When communities make the transition (usually phased in over ten years), three quarters of residents pay less taxes. This is because most people live on land that's being used well, so they benefit. However, places that aren't being used well, such as prime downtown real estate paved for parking, or prime agricultural land growing grass, become a tax liability. Those empty downtown lots become buildings that contribute to the health of the city, and that rural land lying fallow becomes active farms that contribute to the food security and aesthetics of the region.
Several communities across America and the world have demonstrated the success of the land tax. You may have heard of the startling recovery Pittsburgh, Pennsylvania made after the core of the city, its steel mills, closed down. The secret? They'd taxed land higher than buildings since 1913. The economic transition was challenging, but efficiently handled. Plenty of other rust belt towns, such as Flint and Detroit in Michigan, are still staggering from the changes.
Harrisburg, the capital of Pennsylvania, pursued the same strategy after it was declared the second most distressed city in the nation in 1981. Since 1982, when they began taxing land three times higher than buildings, Harrisburg made an astonishing economic recovery, attracting $1.2 billion in new investment while reducing the tax burden on 90% of property owners. Newburgh, New York, on the other hand, the only city listed as more distressed than Harrisburg in 1981, didn't fare so well. After years of attempted reforms and economic development schemes, it remains one of the poorest cities in America, another distressed city which tragically did not pursue the land tax. Neither did Lynchburg, Richmond, or Martinsville, or any of Virginia's first cities, to great loss.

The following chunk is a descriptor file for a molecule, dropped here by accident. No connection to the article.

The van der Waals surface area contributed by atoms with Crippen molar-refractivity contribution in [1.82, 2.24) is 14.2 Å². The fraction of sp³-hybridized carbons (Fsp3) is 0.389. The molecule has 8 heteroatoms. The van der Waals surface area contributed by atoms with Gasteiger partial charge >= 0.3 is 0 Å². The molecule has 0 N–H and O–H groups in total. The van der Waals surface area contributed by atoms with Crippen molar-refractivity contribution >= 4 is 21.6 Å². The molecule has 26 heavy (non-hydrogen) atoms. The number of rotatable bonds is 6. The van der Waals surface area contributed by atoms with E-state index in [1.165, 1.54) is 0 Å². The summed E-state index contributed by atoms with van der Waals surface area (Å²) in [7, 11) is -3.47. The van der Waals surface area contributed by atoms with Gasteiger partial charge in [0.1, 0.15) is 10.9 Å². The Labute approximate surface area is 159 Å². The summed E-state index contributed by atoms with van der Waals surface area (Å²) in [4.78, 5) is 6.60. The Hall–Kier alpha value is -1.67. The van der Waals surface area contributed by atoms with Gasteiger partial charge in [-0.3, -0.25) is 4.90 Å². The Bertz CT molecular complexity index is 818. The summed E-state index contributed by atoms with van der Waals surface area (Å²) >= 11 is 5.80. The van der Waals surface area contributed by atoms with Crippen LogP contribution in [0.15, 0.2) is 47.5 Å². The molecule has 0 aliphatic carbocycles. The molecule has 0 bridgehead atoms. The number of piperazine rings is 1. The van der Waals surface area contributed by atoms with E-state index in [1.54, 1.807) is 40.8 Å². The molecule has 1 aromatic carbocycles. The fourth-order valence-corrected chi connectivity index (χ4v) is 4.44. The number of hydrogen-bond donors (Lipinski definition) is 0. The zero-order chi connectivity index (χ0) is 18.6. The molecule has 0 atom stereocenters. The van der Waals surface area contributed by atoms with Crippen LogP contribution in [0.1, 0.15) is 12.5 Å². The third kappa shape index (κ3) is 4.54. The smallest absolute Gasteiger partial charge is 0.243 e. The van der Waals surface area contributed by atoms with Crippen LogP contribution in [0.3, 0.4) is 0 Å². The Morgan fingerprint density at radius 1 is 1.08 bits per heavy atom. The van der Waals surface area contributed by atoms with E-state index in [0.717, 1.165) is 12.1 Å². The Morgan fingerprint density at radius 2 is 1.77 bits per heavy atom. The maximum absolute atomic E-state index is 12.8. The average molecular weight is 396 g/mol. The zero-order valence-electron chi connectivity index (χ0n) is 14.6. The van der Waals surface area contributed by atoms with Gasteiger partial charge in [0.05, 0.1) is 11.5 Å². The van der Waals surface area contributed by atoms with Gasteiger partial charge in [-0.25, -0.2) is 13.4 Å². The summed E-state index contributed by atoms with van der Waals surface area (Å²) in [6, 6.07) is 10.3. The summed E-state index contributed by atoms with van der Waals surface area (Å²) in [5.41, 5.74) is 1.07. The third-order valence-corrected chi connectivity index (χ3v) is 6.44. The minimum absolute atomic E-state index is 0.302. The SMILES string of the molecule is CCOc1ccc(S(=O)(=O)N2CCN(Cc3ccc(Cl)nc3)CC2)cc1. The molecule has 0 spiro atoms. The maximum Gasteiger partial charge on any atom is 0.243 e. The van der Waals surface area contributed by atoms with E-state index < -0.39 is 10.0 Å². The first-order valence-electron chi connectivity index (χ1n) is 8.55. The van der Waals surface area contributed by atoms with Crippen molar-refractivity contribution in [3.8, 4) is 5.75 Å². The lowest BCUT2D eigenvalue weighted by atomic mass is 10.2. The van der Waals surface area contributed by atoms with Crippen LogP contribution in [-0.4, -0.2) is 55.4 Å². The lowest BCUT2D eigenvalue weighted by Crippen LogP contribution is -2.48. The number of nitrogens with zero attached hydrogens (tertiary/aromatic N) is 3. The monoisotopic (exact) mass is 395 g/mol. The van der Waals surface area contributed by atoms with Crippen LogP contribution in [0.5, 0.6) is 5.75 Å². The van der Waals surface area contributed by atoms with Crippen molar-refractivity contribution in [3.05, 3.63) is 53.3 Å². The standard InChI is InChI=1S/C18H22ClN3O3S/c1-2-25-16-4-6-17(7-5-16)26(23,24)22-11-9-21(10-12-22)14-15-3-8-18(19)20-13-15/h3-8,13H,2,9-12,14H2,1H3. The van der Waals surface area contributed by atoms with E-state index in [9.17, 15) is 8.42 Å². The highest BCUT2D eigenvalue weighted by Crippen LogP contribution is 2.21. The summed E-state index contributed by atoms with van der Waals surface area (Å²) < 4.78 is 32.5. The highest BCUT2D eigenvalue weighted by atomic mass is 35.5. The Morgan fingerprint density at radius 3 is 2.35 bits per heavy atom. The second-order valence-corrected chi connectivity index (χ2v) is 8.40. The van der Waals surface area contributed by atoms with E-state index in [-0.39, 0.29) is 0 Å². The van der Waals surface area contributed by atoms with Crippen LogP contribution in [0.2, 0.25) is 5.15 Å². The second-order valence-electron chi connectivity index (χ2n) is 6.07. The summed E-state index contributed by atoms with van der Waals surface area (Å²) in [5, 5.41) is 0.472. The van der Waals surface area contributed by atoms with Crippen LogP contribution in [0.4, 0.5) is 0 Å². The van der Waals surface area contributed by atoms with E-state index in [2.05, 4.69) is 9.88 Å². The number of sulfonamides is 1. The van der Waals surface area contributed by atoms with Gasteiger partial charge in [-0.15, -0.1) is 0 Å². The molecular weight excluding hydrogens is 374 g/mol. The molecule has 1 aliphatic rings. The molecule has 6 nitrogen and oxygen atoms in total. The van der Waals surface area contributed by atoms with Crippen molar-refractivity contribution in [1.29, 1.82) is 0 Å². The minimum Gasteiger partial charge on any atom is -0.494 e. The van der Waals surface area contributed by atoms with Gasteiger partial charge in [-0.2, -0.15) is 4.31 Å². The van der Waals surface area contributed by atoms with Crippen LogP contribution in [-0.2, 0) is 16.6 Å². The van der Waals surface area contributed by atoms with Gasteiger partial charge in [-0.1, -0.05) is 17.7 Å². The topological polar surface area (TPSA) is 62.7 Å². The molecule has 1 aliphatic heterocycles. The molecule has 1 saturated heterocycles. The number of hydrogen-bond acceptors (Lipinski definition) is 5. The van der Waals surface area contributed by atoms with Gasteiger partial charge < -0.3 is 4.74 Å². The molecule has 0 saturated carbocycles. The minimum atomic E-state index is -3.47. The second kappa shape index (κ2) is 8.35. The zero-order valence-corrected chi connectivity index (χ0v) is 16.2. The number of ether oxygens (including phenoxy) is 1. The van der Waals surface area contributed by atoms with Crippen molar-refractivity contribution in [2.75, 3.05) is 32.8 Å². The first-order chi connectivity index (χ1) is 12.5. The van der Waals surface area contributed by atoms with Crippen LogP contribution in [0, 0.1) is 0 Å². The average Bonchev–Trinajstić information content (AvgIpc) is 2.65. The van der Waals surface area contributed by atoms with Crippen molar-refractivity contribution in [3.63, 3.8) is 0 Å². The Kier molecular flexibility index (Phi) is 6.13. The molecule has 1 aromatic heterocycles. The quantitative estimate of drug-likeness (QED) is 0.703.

The land tax can come to Virginia. Taxing land at a higher rate than buildings is legal in Roanoke city and Fairfax city. The state legislature can authorize it elsewhere, if the political will exists. Thriving urban centers, the return of family farms, and a beautiful, healthy landscape preserved for the future can happen here. That's the secret.


Blair said...